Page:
Grave Miasma

During the last 5-10 years, many new extreme bands showed a deep interest in occultism. While most of them use occult symbols and Thelema-related elements on their artworks, just a few of them have a deep knowledge about this subject. Grave Miasma is not just one of the best death metal bands around (musically speaking), but they always had a unique philosophical approach to their lyrics. Their last ep, Endless Pilgrimage, is one of the most interesting material that came out in the death metal scene in 2016. They’re about to come to Rome to play in two weeks and I decided to send to their singer/guitar player Y some questions for this interview.


Your last release, Endless Pilgrimage, Is the best example of death metal I’ve heard in many years. Is there a meaning behind this title?

The theme of pilgrimage really cemented itself in my thoughts when visiting Mount Athos in Greece earlier this decade. It is an autonomous region under the jurisdiction of Orthodox Monks, established in 963. The trappings of modern life there have not touched the region; many temptations of life, particularly women, are not permitted to enter the area. Amidst the surroundings of some of the nineteen monasteries that operate, hermits live in any dwelling that can be erected, and lead lives of solitude. Whilst I have no affinity towards Orthodox Christianity, I could not help be in astonishment of the reverence and devotion shown by these pilgrims who felt compelled dwell in contemplation.

Despite not living this type of existence, I consider the life of a seeker of mystic truth to be an endless exercise, without finality or end, as a pilgrimage towards the absolute.


On “Utterance Of The Foulest Spirit” and “Purgative Circumvolution” you mentioned Kali, Shiva, Ratri and Kalatri. What aspects of Hinduism have inspired you to write these lyrics?

When delving into texts, who cannot be struck with complete awe of Shiva and Kali? I claim no lineage towards these deities, aside from fleeing visions in altered states and the willingness to behold such power. There is no masking Mahakala, and the realities of death. And that reality is one of form-formlessness, the one without the beginning but resulting in the end.


On Endless Pilgrimage and Odori Sepulcrorum you also play Sitar and Oud. I suppose you like traditional Indian and Mediterranean/Arabian music. When did you start listening to this music?

Due to my roots I was exposed to the Oud from an early age. My interest in Indian music developed much later, however I have put those pursuits to one side for the time being as Indian Music is a science in itself that demands far too much devotion that I can currently exercise.


Grave Miasma has released 4 eps and just one full length. Was it something you planned, or simply the circumstances lead you to write songs that fit better on a shorter length release?

Each was planned, however our EPs are fairly extensive in length for what is ordinarily considered as such. We are however in the process of writing material for a second full length LP.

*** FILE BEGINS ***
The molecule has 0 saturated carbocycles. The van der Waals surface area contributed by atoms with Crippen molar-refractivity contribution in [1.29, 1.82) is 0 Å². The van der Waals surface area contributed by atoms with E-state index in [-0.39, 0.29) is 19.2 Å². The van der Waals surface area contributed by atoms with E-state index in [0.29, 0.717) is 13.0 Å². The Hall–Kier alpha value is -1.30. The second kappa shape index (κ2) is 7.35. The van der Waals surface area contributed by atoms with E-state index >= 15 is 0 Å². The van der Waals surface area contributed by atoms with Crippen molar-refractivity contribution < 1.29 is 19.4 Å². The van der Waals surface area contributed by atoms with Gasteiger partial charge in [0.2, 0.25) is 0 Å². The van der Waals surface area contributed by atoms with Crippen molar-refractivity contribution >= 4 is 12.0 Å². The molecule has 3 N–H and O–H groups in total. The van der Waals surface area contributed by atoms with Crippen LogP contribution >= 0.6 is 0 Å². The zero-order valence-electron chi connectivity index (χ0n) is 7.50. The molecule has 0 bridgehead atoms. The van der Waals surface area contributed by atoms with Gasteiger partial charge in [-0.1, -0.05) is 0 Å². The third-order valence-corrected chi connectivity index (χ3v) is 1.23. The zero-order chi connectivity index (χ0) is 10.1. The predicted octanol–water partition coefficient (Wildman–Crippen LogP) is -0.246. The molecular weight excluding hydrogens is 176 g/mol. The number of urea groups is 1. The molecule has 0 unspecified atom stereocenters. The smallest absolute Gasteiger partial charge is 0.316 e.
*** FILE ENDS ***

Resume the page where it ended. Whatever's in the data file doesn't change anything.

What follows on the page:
How was the occult concept been developed in your music throughout the years? Is Qabbalah still important to you?

Concepts are separate to what we have experienced as individuals. What permeates musically and lyrically are attempts to tangibly create from forays into distant realms. Qabbalah was at one stage highly important, however my interests have been guided elsewhere over the past years. Despite this, exploring the Sitra Ahra is an endless pursuit.

Desecrating Netherlands Deathfest in 2017


Are there some books your fans could read to know more about the occult/esoteric meaning of your lyrics

I take very little direct influence from books these days; as indicated above, personal relations to lyrical content instead of utilizing abstract concepts is preferable. As much as Jung, Svoboda, Castaneda, Mathers, Jodorowsky and so on are able to frame concepts in a discernible sense, the mind and psychedelics have acted as the torch to the flame.


Are you writing/recording some new material?

New material is being written and the track ‘Erudite Decomposition’ will be played in Rome.


On December 8th you’ll be in Rome for the first time. Are there some aspects of this city that fascinates you?

I have personally not visited Rome before, and what fascinates me is the place of the city throughout historic upheavals of conquest, empires and papacy. Whilst historically the inhabitants have expanded power far and wide, the power of the city has captivated for longer through its preserved character.


Flyer for the Rome gig, with great bands like Demonomancy, Profanal, Necromorbid and Serpent Ritual (first show ever!)


Back in the early nineties England was full of excellent death metal bands. Are there some new English acts you would like to recommend?

My finger is not so on the pulse these days, but a completely overlooked album I can recommend is ‘Acts of War’ by Throne of Nails, released in the early 2000s.


Have you ever played some Goat Molestor songs (that you didn’t use for Grave Miasma) in your live performances?

We frequently play ‘This Tomb is my Altar’, ‘Ritual Lair’, ‘Apocalyptic Ruins of Unlight’ and of course ‘Glorification of the Impure’ which was re-worked and recorded on Endless Pilgrimage.

Goat Molestor, the first Grave Miasma incarnation


  1. […] originale inglese su Touch Of Evil. Traduzione italiana a cura di Luca […]



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